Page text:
Nobody was fooling at the Alaska State House Resources Committee hearing on Monday, April 1, to address concerns about the proposed plan for Pebble Mine in Bristol Bay.

“If Pebble goes in, the Bristol Bay Sockeye brand and the entire Alaska Seafood brand will be tarnished," said Norm Van Vactor, CEO of the Bristol Bay Economic Development Corporation. "The state of Alaska has invested millions into building these brands and establishing Alaska as a premium brand in the marketplace. That brand is based on pristine habitat, sustainability, and high quality, not open-pit mining districts and acid mine drainage.”

Bristol Bay residents, fisheries leaders and scientific experts offered testimony about a range of inadequacies in the U.S. Army Corps of Engineers draft Environmental Impact Statement, as well as the economic, social and environmental value of Bristol Bay's salmon watersheds that would be at risk under the proposed plan.

“They did not assess the risk appropriately. The draft Environmental Impact Statement is misleading about the probability of a [catastrophic tailings dam] failure," said Dr. Cameron Wobus, a senior scientist at Lynker Technologies who authored a report on tailings dam failure scenarios.

The draft's 20-year time line, scientists say, is too short to evaluate the long-term risks. A 100-year analysis would have been more transparent, because the tailings dam has a 1 in 5 chance of failing over a century.

“Alaskans should be dismayed. Alaska’s leaders should be outraged. The Army Corps of Engineers should be ashamed of themselves and embarrassed if they are going to put this environmental impact statement forward as a piece of credible science. It is not," said Dr. Daniel Schindler from the University of Washington's Alaska Salmon Program, who has been studying salmon in Bristol Bay and the Alaska Peninsula since 1997. "The EIS is a bit of a farce. I hate to use that term, but it does not have scientific credibility, and it distinctly underestimates risks.”

Because the product will be shipped out of the state, and the ownership consists of foreign investors, the mine's biggest lure is jobs.

“When we are talking about the Bristol Bay fishery, we are talking about 48 percent of Alaska salmon," said Rep. Ivy Spohnholz (D-Anchorage). "When we are talking about jobs, we are talking about 14,000 direct jobs in this fishery compared to the 750 jobs that were presented to us last week by the Pebble Partnership.”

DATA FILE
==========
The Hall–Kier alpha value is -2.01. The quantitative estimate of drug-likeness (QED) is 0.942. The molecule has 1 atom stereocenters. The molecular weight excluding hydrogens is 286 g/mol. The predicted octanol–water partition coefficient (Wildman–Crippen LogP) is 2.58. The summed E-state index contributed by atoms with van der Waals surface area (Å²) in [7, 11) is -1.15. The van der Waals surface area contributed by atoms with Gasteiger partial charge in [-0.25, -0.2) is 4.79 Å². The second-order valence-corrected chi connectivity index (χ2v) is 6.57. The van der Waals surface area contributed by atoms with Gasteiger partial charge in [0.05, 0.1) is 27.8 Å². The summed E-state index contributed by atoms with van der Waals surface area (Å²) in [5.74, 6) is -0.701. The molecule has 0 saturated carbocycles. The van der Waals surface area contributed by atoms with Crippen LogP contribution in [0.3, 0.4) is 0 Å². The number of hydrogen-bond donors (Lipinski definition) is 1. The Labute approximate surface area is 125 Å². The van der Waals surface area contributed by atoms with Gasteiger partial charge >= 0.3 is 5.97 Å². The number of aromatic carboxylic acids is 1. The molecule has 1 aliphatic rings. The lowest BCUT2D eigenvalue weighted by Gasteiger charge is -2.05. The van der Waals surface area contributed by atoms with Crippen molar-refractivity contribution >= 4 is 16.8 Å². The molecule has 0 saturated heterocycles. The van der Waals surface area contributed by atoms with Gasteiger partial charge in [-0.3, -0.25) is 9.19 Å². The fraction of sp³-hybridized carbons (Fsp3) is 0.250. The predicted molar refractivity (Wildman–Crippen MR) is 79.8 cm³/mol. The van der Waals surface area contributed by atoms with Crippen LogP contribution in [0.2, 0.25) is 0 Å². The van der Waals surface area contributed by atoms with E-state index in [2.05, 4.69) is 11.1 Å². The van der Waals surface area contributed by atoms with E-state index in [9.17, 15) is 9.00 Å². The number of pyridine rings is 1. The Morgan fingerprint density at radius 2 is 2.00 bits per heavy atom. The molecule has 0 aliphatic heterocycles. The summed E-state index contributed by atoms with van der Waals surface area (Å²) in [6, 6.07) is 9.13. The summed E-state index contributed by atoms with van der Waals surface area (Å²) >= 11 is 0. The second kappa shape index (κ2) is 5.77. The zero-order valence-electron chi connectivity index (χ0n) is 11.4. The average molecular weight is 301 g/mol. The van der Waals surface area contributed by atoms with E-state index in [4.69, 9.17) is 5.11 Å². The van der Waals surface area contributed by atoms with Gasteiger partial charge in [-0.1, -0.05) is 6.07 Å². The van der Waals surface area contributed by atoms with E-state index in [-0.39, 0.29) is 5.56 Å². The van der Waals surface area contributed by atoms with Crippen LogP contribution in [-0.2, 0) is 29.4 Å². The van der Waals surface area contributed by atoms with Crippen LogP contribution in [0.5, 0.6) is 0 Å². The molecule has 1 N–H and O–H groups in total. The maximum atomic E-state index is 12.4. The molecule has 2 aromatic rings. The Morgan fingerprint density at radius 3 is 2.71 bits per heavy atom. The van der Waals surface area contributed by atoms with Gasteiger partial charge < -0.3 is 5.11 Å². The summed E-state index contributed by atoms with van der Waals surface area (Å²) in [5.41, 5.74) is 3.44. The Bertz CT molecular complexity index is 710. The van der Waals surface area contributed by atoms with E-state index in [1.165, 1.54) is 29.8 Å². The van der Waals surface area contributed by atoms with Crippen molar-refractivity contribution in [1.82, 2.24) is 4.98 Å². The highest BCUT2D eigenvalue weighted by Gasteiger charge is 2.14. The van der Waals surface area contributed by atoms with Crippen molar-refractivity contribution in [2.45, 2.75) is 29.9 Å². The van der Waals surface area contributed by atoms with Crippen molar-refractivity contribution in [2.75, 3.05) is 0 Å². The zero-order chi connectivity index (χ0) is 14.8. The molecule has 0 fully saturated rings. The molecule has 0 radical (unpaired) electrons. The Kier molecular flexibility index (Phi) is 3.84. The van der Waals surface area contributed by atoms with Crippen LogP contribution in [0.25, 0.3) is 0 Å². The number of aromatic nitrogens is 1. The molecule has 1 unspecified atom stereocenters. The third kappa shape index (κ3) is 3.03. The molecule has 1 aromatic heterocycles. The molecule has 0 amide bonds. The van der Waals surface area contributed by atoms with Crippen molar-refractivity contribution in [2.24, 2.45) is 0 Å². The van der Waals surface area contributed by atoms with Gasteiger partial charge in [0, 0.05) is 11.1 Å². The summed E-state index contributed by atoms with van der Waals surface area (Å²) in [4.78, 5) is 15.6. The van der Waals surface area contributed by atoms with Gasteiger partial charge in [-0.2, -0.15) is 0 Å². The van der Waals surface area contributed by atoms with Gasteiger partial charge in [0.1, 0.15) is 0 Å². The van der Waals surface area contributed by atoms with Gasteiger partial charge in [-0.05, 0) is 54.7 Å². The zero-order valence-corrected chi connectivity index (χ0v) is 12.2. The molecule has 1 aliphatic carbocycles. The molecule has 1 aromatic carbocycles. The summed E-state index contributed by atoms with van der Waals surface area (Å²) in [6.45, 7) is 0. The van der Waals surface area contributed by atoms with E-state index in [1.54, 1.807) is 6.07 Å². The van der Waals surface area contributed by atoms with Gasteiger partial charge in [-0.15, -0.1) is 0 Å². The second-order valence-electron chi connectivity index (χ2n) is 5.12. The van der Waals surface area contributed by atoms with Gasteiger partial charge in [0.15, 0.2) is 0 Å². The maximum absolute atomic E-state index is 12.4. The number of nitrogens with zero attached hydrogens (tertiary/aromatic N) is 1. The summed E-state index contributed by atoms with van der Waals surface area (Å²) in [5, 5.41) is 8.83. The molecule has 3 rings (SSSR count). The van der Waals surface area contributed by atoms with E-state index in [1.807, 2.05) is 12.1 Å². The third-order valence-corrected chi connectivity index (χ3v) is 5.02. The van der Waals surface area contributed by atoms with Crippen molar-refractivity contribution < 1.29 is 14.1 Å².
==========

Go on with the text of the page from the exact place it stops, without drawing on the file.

Regardless of the lure, jobs alone are not enough to convince all locals that the mine is a step in the right direction for the region.

“People of Bristol Bay are insulted by this process. The EIS document is fundamental to this process, and what the Army Corps of Engineers has produced is so inadequate it is a slap in the face to us and is supposed to be the foundation of the whole thing," said Dillingham resident Gayla Hoseth, second Chief of Curyung Tribal Council and director of natural resources at Bristol Bay Native Association.

"Sen. Murkowski has long promised us a fair process, this is not that," Hoseth continued. "It is time for her to act. We are speaking up today because the U.S. federal government is pushing this project forward with an inadequate draft EIS that’s based on a false mine plan, an incomplete permit application, and a politically driven timeline that is silencing the voices and concerns of Alaskans."

Lack of access to Native lands could hinder the movement of product and machinery to the Pebble site.

“There are several alternatives as to how this proposed mine might establish a transportation corridor," said Jason Metrokin, president and CEO of the Bristol Bay Native Corporation. "The primary transportation and the alternative corridors would impact or cross native-owned lands; there would need to be a right of way given by those land-owners. BBNC is opposed to this project, and we would not grant the use or the impact to our native subsurface lands.”

Metrokin confirmed that both Pebble and the Corps of Engineers have been informed that land access will not be granted.

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Jessica Hathaway is the former editor in chief of National Fisherman.

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